InDesign CS5.5, Export Tagging and ePub export frustrations

7 07 2011

I’ve got one massive gripe with InDesign CS5.5 and it’s ePub exporting. It’s not specifically the ePub export, but also the half-done Export Tags options as well.

If you’re a CS5.5 user you would have probably noticed that you can specify tag export options for character and paragraph styles. It’s excellent, and is a massive help for producing ePub docs from InDesign.  Especially if you’re writting your own CSS for your ePubs, but once you bring tables and objects in to the document, InDesign drops the ball big time.

The problem

CS5.5’s massive failure is that you can’t seem to add export tagging to table, cell or object styles in InDesign; and what’s worse is that the ePub you export will use a new class name for every table or div (which was an object in your InDesign doc).  This defeats the purpose of adding a class altogether, it’s as if InDesign logic treats adding classes like it does adding IDs (in HTML/CSS, IDs have to be unique whereas classes don’t).

So; for example, in my case I have several docs to my Book; each document has different types and amounts of tables. These tables are for completely different things and I need them styled differently. Even though in InDesign I’ve used totally different table and cell styles, the ePub will append an incremental digit on the end of each class name for each table!!!!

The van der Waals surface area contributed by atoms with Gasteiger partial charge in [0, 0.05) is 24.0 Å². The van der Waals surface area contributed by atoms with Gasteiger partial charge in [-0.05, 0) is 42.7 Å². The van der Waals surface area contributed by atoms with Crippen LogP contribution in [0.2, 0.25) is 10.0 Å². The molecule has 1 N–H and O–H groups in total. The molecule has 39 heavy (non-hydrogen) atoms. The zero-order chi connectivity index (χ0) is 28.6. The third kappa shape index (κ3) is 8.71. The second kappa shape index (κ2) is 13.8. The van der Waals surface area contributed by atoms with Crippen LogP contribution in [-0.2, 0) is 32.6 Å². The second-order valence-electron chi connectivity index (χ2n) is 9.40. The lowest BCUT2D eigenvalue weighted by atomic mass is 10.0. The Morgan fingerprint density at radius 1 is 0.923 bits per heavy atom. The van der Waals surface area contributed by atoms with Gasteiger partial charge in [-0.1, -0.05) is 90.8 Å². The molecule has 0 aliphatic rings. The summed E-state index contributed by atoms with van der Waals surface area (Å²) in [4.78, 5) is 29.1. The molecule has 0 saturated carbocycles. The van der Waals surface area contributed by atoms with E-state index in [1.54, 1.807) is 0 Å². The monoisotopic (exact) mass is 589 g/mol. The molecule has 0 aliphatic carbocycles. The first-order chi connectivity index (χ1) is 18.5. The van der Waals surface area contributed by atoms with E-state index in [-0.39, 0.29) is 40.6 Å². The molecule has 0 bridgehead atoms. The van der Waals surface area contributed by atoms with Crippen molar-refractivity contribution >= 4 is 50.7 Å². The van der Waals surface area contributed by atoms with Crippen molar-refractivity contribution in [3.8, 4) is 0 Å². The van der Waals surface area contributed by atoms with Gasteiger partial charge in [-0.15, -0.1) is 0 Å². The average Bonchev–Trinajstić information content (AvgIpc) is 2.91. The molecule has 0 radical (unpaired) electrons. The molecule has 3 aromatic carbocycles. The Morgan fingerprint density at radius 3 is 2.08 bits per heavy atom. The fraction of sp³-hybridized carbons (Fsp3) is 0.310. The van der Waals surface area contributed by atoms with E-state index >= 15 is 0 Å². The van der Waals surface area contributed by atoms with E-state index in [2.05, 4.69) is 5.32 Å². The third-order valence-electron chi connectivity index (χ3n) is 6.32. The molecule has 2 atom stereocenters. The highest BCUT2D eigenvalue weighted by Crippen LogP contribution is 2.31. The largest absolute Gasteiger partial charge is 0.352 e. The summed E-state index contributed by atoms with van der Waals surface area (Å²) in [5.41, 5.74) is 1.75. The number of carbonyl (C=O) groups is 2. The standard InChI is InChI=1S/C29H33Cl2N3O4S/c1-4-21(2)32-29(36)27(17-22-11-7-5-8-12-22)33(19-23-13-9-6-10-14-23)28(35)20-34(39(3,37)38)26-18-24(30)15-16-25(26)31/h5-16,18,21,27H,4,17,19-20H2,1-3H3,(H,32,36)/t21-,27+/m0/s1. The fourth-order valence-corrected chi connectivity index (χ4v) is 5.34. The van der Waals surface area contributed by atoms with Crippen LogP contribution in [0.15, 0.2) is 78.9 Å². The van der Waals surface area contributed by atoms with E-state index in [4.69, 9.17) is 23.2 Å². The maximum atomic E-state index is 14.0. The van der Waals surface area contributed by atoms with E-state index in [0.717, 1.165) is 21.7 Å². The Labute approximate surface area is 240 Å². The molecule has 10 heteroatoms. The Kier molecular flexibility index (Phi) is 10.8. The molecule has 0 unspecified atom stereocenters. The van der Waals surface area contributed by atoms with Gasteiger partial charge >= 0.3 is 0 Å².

This is what you would expect InDesign to do:

<table id="table-1" class="Basic-Table">
  etc
</table>
<table id="table-2" class="Basic-Table">
  etc
</table>
<table id="table-3" class="Fancy-Table">
  etc
</table>

But instead, it does this: (note the -1 and -2 after the class name… tisk tisk)

<table id="table-1" class="Basic-Table-1">
  etc
</table>
<table id="table-2" class="Basic-Table-2">
  etc
</table>
<table id="table-3" class="Fancy-Table-1">
  etc
</table>

And again, I need to re-iterate, this is only really a problem if you’re attaching your own CSS to the ePub; because when InDesign generates the CSS for you it actually creates ALL THOSE CLASSES, which is pretty stupid really but at least it works.  The shortcoming overall is that you also just can’t do as much unless you really DO write your own CSS for the ePubs, and also, who the hell really wants to have to unpack, edit, and repack their ePubs if they’ve got a workflow of hundreds of books to do? Not me, and not a lot of other people!

A partial fix

So, you can imagine where all this leaves me.  CSS3 can help!  But, again, this is really disappointing, only iBooks on Apple devices will render this properly, if you’re using Adobe Digital Editions or Aldiko eBook reader or anything else on the Android, it doesn’t work.  By using CSS3 you can capture the tables still and apply styles to them like this:

table[class^="Basic-Table"] { styleshere }
table[class^="Fancy-Table"] { styleshere }

No real solution, yet

So, the short of  it is, if you want to style up tables and objects, and have them display correctly on Adobe Digital Editions or Aldiko etc, then you either have to wait for: